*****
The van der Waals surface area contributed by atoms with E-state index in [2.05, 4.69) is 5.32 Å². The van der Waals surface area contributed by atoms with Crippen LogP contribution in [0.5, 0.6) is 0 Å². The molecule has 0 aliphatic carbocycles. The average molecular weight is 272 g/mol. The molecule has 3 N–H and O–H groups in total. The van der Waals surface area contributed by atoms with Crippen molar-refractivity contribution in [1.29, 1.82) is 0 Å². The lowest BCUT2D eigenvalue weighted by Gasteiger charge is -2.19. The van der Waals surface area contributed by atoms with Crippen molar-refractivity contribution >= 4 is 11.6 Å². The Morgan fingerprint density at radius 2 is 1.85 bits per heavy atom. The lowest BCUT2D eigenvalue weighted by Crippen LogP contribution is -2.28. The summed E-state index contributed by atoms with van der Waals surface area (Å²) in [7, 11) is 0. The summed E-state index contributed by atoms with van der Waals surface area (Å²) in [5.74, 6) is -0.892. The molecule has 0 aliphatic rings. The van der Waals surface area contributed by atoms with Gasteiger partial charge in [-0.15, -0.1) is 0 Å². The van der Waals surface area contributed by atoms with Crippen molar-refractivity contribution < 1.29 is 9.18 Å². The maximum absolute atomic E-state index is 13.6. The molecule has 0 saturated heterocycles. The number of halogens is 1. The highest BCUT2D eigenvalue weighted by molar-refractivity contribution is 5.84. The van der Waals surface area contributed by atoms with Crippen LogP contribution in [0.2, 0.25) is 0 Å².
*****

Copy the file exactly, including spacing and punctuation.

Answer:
The van der Waals surface area contributed by atoms with E-state index in [2.05, 4.69) is 5.32 Å². The van der Waals surface area contributed by atoms with Crippen LogP contribution in [0.5, 0.6) is 0 Å². The molecule has 0 aliphatic carbocycles. The average molecular weight is 272 g/mol. The molecule has 3 N–H and O–H groups in total. The van der Waals surface area contributed by atoms with Crippen molar-refractivity contribution in [1.29, 1.82) is 0 Å². The lowest BCUT2D eigenvalue weighted by Gasteiger charge is -2.19. The van der Waals surface area contributed by atoms with Crippen molar-refractivity contribution >= 4 is 11.6 Å². The Morgan fingerprint density at radius 2 is 1.85 bits per heavy atom. The lowest BCUT2D eigenvalue weighted by Crippen LogP contribution is -2.28. The summed E-state index contributed by atoms with van der Waals surface area (Å²) in [7, 11) is 0. The summed E-state index contributed by atoms with van der Waals surface area (Å²) in [5.74, 6) is -0.892. The molecule has 0 aliphatic rings. The van der Waals surface area contributed by atoms with Gasteiger partial charge in [-0.15, -0.1) is 0 Å². The van der Waals surface area contributed by atoms with Crippen molar-refractivity contribution < 1.29 is 9.18 Å². The maximum absolute atomic E-state index is 13.6. The molecule has 0 saturated heterocycles. The number of halogens is 1. The highest BCUT2D eigenvalue weighted by molar-refractivity contribution is 5.84. The van der Waals surface area contributed by atoms with Crippen LogP contribution in [0.2, 0.25) is 0 Å².